When it comes to climate change, a group of students at Carnegie Mellon University are ahead of the game — or, rather, designing it.
Transformational Game Design Studio, co-taught by Jessica Hammer and Lynn Kirabo in CMU's Human-Computer Interaction Institute (HCII), invites students to create games that change a player's thoughts or behaviors. This fall, Hammer and Kirabo's class partnered with Mert Tosun, a visiting Fulbright Ph.D. researcher who is studying sustainability, as their client. Tosun challenged the students to design games, which can take any form, that would change minds about climate action.
"We work with real-world partners on real-world problems and use games to make a positive difference in the world," said Hammer, interim associate director of the HCII. "At the end of the day, our goal isn't to give out a grade. It's to turn out a class of capable designers who can take game design skills and infuse them into whatever type of work they do."
The course is open to students across CMU. Hammer and Kirabo forge teams of multidisciplinary students to design a game addressing a different situation for each assignment. For Kirabo — a CMU alumna who received her Master of Science in information technology in 2015 and is currently a Ph.D. candidate in the HCII — its value lies in the way it helps students approach new problems. That was her experience taking the class as a student in 2018, and continues now as she co-teaches.
"In this class, students learn and practice multiple skills at the same time: how to distill a project brief into the core challenge that they are interested in tackling; how to create early and rough game interpretations of the problem; and how to give feedback in a constructive and actionable manner. These are skills we hope our students will take on as they start/continue in their careers," said Kirabo.
For the climate change games, students were tasked with incorporating evidence-based techniques for effective climate communication into their game design.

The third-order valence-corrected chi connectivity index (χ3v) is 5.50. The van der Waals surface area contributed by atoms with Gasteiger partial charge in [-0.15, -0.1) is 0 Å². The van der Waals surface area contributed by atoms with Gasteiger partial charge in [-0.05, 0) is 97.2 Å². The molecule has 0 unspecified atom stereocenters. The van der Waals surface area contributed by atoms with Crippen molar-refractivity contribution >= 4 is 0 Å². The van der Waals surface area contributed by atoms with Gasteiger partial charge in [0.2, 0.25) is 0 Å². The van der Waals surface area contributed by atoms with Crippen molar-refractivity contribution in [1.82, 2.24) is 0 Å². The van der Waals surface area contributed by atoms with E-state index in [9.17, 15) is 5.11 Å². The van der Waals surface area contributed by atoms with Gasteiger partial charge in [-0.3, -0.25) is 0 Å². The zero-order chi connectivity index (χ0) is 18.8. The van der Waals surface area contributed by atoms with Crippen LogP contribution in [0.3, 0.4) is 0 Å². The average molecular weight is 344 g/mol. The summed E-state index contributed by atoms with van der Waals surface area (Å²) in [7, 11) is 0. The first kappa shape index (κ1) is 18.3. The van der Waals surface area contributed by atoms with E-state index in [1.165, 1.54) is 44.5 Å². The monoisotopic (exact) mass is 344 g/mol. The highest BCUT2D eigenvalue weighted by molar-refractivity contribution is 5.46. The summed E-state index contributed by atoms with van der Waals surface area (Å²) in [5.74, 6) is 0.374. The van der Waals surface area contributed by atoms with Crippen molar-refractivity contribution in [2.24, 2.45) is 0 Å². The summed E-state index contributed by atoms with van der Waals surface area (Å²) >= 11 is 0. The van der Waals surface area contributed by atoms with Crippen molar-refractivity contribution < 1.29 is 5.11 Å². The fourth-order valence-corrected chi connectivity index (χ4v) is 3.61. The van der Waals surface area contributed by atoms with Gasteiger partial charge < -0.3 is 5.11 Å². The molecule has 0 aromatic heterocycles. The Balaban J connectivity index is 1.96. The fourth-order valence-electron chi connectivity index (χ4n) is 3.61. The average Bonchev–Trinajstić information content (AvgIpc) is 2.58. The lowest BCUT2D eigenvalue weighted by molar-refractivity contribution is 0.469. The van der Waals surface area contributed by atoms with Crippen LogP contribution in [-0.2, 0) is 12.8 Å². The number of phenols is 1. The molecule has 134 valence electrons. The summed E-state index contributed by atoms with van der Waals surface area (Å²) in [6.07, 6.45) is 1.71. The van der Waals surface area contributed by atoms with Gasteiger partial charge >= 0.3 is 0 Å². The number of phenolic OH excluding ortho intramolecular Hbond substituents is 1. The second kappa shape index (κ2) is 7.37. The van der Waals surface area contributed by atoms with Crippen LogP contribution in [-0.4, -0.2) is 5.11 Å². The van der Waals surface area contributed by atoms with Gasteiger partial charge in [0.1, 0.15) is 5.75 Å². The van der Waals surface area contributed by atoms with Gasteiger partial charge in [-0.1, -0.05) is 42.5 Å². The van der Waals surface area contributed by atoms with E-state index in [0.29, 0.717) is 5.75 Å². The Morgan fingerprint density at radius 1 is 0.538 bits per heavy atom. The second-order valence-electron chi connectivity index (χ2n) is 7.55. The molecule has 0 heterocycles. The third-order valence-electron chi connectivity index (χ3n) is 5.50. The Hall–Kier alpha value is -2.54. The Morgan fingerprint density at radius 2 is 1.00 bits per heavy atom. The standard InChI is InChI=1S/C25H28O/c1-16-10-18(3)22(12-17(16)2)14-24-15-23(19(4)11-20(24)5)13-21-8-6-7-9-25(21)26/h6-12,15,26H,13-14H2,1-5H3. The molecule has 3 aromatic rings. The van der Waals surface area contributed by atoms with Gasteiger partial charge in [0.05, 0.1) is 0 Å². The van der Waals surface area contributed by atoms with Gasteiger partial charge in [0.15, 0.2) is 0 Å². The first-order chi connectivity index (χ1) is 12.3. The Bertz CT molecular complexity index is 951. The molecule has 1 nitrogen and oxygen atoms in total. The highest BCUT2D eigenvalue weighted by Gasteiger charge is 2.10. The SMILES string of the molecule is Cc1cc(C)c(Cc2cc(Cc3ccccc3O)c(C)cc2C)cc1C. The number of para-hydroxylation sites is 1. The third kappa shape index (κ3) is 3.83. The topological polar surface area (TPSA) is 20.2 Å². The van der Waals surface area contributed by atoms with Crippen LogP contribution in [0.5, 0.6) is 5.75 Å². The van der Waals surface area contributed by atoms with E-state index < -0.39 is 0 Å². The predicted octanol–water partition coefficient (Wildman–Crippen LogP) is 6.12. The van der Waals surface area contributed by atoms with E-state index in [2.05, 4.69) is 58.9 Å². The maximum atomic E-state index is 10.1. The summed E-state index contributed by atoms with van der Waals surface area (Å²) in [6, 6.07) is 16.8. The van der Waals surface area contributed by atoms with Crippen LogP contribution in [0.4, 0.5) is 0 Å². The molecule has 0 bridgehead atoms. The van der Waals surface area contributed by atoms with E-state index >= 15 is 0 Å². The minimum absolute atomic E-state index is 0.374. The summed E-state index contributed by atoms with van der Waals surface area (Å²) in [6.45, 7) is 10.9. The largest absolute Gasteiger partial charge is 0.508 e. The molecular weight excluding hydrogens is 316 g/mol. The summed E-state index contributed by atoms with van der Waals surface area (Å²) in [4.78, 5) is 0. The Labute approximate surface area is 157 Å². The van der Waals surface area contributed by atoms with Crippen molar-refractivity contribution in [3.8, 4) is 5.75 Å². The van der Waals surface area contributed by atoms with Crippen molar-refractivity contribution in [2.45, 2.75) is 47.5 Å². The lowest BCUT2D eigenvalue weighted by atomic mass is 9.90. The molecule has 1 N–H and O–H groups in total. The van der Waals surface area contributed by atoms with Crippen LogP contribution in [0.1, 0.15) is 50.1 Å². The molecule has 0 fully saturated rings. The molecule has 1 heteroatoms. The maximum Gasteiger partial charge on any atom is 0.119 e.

Role taking, like roleplaying as an animal, and appreciative activities in nature, for example birding, help generate empathy for the natural world. Norm activation deals with the sense of what is appropriate and aligned with one's values (if someone sees a piece of trash on the ground, do they feel as though a normal person would pick it up and throw it away?). Social identity theory involves feeling like part of a group that is engaged with nature stewardship. Hammer and Kirabo worked with Tosun to choose these four theories.
"One of the things games do really well is target your feelings, and often feelings lead to decision making," Hammer said. "These games are targeted toward people not yet engaged in climate action."
Cindy Lu, a fifth-year student with majors in psychology, global studies and human computer interaction, was on a team that created a game called "Deep Water." In it, players assumed the roles of various coastal lifestyles (fisher, surfer, restaurant owner) who must deal with the fallout of an oil spill over the four seasons of a year.
The game went through multiple iterations, aided by classmates playing through early versions of a game and giving feedback on their experience.
"I was never a huge fan of games, but this course changed my mind about how they can be a useful tool," Lu said. "The entire course is structured in a way to give us lots of feedback and help us learn, rather than providing black and white answers. I absolutely love this course."
Vincent Le, who is getting his master's degree in human-computer interaction, was intrigued by the climate change assignment. His team created a game that took on feelings of climate anxiety.
"College students see so much negative, cynical stuff in the news. How do you target climate anxiety and feelings of climate doom? We made a board game, that's how," Le said.
In their game, "Energy Utopia," players assumed the role of a world government making decisions about energy usage while trying to reduce the global temperature, as indicated by a central thermometer.
"Investing in oil or fracking is a cheaper, upfront investment, but you get less back over time. Renewable energy is rapidly becoming cheaper, even without government intervention, because the technology is progressing so fast," Le said.
And though the class is housed in the School of Computer Science, the course requires no programming. In fact, no new materials of any kind were allowed in the creation of the games, a nod to the theme of sustainability.
"When you start letting people program to make their games, they get lost in making code function instead of making a game that addresses the intended problem. I want my students' focus not to be on programming the computer that has silicon circuits, but programming the computer that has carbon circuits," Hammer said.
Story by Michael Henninger mhenninger [at] cmu.edu (Email)
This is a repost from CMU News: https://www.cmu.edu/news/stories/archives/2021/december/climate-change-g...
Image caption: In "Energy Uptopia," players make investments in energy while trying to keep global temperatures low.